Posted by Marvin Amstey on February 01, 1999 at 14:33:05:
In Reply to: Re: Human Images on Turkmen Textiles posted by Yon Bard on February 01, 1999 at 13:41:25:
: : Dear Marvin and Friends,
: : Although I don't have references at my fingertips right now, there are two kinds of Turkmen textiles in which unambiguous human images can be found. One is in the upper field of some Yomud asmalyks. Curiously, the human figures in these are sometimes headless. The other is near the ends of some tentbands.
: : I can't think of any other Turkmen weavings in which human representations are clearly the intent of the weaver. Does anyone else know of some? We've had some earlier discussions that included what might be interpreted as humans on Turkmen weavings, but it was not possible to know if that was the weaver's intention.
: : Steve Price
: I have a Yomud chuval with a camel and a horse with rider depicted in the elem (can send picture if you'll tell me where I should address it). I also have a tent band with wedding procession in the middle, rather than near the end.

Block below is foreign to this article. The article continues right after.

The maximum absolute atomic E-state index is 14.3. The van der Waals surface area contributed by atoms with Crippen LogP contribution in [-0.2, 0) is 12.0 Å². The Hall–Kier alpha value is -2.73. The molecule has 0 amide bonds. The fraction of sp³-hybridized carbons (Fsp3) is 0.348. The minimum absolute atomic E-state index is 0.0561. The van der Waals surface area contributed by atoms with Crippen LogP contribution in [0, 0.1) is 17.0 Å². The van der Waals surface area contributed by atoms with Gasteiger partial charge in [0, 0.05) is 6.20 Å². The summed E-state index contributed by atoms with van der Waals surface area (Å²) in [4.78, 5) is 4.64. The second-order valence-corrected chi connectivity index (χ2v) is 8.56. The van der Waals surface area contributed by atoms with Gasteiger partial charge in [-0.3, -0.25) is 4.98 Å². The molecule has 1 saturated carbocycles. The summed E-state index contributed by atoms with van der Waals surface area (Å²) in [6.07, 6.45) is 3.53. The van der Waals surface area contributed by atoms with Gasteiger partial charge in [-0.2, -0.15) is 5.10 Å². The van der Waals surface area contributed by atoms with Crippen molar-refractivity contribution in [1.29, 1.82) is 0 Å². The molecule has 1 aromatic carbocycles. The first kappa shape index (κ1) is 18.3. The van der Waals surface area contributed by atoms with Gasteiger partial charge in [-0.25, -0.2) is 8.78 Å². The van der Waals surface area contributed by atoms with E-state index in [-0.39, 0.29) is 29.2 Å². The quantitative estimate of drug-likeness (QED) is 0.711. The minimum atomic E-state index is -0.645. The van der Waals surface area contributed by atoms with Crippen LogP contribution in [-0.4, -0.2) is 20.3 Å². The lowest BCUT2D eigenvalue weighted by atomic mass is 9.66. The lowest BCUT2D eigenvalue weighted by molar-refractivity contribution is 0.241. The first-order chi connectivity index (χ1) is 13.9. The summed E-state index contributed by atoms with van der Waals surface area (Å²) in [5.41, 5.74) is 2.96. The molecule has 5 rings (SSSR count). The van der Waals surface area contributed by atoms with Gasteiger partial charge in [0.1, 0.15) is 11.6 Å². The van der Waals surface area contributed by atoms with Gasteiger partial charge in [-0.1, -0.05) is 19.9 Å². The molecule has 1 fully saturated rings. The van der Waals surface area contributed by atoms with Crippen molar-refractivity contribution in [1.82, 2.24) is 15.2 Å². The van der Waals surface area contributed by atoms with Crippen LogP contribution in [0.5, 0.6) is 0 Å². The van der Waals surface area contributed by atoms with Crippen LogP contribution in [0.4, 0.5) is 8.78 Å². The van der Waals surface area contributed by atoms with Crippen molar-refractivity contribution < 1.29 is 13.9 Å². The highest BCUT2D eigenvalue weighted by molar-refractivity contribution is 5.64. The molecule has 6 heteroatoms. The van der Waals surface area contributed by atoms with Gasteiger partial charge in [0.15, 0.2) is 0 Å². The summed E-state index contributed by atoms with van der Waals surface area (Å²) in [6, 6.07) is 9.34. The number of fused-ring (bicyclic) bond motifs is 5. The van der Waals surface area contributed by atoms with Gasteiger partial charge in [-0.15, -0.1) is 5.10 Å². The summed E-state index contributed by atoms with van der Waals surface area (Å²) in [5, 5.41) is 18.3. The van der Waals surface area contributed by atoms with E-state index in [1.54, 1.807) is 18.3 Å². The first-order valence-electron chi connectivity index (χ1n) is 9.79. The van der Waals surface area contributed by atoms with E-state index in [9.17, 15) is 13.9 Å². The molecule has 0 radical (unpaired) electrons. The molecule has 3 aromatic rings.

: I think human figures are more common in Caucasian rugs than you imply. As a sterling example, note the Rudnick rug, no. 25 in 'Through the Collector's Eye.' I have a Shirvan with two three-legged human figures. One should also mention the Caucasian rugs with pictures of the Tsar, which were featured in a recent HALI.
: I am no authority on Islamic docrine, but I am under the impression that the prohibition against human figures is not as absolute as most people believe, certainly not among the Shiites. It would be nice to hear an authoritative exposition on the subject.
: Regards, Yon
Dear Steve and Yon,
I, too, have two Turkomen pieces with stick-figure images of humans. It's not that they don't occur, but that they occur so infrequently in ethnographic pieces. For every asmalyk or tentband with a wedding procession or even a single figure, there must be 1000 without such; same with Caucasian rugs where the ratio may be 10,000 to 1. Furthermore, they are stick figures or otherwise poorly drawn. Yet, these weavers are capable of beautiful drawing. Why don't we see more human representation? Regadrs, Marvin
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